Yesterday I drove out to east Olympia to pick up our package of bees from the Olympia bee club people. This is a tiny part of the order of bee packages they made this year. They arrived from California Friday night. Each package has three pounds of bees, a can of syrup and a queen in a cage.
Mark Savage gave a few demonstrations on how to hive the bee package, how to release the queen from her cage, how to place her in the hive, and how to install the feeder.
Then I signed out my three pound box of Italians and brought them home in my little Toyota. The bee club people brushed off all the hitch hikers, so I didn’t get stung while driving.
I was told to wait for “15 minutes of sunshine” to install the package. In Olympia, we cram in a lot when we get “15 minutes of sunshine.” It was raining on and off much of the afternoon. So we spent our time fussing with the hive until it was in its Final, Most Perfect resting place. Bees don’t like it if you move their hive around. They are very good navigators, but they depend on you to leave things in the same place. The clouds broke for a minute, so we suited up and carried the bees out.
As much as I wanted to hurry and get them in the hive, I was mesmerized by the package of bees. There they were, our girls, all in one box, for the last time ever. Once we open the box, it will never be the same. It’s one of those “no turning back now” moments.
I used my hive tool to pry the syrup can out of the package. Please feel free to admire my vegan cowgirl boots. I covered the whole with a paint sample sheet to encourage the bees to stay in the box.
I pulled the queen cage out. It was totally covered in bees like a magical ball of bees. This is testament to the power of her scent. These bees don’t even know this queen, but they love her so much. I gently brushed them away and they started flying around.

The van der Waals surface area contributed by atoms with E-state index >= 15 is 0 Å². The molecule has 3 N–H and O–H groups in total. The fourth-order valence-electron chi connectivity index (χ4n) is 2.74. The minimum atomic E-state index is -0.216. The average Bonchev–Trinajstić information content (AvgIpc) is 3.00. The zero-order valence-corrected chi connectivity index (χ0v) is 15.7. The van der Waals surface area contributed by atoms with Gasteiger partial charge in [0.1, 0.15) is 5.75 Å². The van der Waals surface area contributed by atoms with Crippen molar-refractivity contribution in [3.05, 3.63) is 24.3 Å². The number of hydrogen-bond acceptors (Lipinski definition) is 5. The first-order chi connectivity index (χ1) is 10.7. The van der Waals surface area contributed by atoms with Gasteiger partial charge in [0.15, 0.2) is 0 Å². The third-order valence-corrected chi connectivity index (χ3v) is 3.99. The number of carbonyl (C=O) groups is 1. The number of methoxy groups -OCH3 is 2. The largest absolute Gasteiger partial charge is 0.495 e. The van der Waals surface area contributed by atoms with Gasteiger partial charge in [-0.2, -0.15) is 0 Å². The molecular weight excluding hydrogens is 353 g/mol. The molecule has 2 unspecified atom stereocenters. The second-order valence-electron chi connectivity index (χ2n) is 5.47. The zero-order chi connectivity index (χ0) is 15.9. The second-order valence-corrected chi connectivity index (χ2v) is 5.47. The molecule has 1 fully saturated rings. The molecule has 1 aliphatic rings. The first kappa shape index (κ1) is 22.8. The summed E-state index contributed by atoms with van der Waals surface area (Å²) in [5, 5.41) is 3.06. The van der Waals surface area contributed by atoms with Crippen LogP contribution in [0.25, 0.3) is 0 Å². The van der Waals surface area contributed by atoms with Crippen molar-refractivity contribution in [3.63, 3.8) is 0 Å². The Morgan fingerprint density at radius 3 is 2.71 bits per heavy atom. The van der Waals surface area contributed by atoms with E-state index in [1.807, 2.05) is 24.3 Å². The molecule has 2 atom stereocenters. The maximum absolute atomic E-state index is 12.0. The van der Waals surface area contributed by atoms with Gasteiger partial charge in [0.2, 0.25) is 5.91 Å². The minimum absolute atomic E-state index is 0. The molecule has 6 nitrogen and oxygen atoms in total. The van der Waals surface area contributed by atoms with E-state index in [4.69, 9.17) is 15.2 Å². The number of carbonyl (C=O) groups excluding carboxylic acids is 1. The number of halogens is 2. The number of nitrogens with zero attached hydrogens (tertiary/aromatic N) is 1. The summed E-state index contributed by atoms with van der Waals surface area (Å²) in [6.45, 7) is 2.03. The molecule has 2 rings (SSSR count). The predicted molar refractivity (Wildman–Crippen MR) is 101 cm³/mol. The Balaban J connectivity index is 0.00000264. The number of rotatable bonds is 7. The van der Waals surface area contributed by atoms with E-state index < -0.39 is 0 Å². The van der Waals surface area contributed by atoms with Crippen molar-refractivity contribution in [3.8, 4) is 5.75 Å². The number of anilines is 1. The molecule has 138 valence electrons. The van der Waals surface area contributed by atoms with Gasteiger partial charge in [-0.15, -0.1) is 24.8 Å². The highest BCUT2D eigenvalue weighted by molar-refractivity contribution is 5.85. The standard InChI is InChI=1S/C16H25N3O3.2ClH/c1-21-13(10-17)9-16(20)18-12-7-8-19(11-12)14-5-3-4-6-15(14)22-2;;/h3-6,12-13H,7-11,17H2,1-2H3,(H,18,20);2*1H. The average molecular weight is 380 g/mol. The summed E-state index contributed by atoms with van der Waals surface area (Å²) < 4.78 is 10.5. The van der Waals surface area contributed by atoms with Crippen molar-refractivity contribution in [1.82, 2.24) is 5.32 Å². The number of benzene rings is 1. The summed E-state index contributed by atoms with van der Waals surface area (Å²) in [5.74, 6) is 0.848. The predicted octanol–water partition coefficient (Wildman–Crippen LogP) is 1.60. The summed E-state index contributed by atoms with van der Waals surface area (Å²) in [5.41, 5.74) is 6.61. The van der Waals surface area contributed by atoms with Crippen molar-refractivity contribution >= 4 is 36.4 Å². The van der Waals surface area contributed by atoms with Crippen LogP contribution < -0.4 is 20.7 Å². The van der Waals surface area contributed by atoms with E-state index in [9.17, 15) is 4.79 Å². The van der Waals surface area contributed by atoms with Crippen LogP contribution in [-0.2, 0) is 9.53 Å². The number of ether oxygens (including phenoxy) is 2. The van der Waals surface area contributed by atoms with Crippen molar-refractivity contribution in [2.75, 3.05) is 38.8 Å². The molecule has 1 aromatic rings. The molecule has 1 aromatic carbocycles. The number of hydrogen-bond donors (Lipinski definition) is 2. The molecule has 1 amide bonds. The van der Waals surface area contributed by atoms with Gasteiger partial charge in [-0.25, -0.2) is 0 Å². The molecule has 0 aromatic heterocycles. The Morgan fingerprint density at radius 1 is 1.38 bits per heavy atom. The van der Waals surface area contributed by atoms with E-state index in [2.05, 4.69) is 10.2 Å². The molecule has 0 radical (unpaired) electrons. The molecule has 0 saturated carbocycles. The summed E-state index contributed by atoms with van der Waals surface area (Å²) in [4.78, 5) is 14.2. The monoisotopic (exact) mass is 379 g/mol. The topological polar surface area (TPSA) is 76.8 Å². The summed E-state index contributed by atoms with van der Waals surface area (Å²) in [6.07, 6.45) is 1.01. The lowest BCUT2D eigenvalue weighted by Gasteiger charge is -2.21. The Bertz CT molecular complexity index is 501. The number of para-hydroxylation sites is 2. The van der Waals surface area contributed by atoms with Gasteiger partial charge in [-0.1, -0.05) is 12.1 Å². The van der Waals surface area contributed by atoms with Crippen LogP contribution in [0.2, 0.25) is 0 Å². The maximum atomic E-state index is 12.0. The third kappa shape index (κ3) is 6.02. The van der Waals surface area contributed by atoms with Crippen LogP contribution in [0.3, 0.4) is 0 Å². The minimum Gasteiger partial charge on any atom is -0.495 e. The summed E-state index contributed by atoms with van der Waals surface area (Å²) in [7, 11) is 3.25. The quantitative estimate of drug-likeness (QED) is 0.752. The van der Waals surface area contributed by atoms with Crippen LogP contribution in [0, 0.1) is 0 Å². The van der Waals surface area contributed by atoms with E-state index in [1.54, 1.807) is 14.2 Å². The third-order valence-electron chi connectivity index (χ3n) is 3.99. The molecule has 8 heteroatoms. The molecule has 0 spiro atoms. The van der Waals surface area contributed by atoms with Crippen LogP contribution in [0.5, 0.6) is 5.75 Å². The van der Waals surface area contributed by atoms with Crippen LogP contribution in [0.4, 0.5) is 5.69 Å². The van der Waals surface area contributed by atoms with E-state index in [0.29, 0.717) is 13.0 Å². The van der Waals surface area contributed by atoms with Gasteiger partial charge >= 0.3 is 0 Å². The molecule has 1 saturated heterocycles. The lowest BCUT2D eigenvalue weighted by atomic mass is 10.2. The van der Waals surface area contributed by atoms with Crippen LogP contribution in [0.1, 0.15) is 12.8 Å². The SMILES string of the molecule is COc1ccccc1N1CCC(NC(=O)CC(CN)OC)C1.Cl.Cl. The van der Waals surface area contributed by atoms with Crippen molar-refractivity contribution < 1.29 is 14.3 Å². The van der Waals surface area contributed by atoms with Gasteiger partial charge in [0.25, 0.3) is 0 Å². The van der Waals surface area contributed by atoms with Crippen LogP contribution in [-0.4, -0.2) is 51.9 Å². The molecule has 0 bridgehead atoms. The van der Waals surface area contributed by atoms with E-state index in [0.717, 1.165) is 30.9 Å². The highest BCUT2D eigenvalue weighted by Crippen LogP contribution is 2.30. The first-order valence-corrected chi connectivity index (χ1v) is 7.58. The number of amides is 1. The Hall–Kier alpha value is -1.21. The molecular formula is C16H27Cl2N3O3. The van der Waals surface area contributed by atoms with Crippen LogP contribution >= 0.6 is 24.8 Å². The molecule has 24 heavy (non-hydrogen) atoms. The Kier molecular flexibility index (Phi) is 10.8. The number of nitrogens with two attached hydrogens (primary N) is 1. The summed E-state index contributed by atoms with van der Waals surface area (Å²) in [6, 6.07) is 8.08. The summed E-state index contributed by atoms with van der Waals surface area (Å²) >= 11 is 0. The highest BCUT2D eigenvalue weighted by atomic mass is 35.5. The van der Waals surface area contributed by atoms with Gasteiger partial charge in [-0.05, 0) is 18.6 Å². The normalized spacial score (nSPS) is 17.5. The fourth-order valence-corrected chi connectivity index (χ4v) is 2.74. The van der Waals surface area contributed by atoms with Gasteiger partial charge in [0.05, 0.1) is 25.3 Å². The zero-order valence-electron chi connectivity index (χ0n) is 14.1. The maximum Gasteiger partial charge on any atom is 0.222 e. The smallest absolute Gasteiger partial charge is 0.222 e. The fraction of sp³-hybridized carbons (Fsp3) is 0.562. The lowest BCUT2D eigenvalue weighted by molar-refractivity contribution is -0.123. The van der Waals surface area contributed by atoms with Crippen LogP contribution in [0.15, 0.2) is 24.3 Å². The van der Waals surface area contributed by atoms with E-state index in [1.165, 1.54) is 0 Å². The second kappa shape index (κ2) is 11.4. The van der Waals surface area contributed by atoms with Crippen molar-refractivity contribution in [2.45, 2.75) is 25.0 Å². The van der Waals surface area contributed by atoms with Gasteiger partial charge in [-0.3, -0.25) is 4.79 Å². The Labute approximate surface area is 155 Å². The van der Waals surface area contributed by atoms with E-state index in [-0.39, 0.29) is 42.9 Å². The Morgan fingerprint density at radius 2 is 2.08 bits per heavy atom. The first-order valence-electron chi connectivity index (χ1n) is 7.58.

And then, there she was, Her Royal Highness. She’s going to determine everything about our hive, so I hope she’s a good queen. Levi said, in hushed tones, “She’s beautiful.”
There’s a cork in the queen cage, which is pretty easy to pull out with a screw. Just take care not to screw the screw into the queen. Then you replace the cork with a candy plug or a mini marshmallow. Mark Savage told the newbees that he recommends putting a small nail through the candy plug and roughing up the edge of it just to give the bees something good to hold onto and make it easier to chew through. They have to get through this to release their queen. This is supposed to give them enough time to get to know her before they are in physical contact, so they won’t harm her.
We nestled the queen cage in between two frames, and carefully, gently, with excruciating slowness and delicacy, rolled the box on top. I had to make some adjustments after this photo was taken. The queen cage should be directly underneath the hole in the box. The bees in the box think, “Hrmm, there is food, there is a queen, there is comb down there… what am i doing in this box!?” Then they move into the hive and start the business of running a hive. Hopefully!
Then, we put the second box over the whole contraption and closed it up. We’re supposed to leave it for 24 hours, then go back to see if the queen has been released yet, shake out the bee box and remove the syrup feeder. It is really hard to wait to check on them, but we’re distracting ourselves with all the other work we need to do on our microfarm. So cross your fingers for our little bee colony. We will report back as soon as we have more news. My hope is that Levi will come up with a phenomenal name for the queen. I’m also accepting suggestions of names for her – you know, the “too weird to name your baby” names are perfect for queen bees.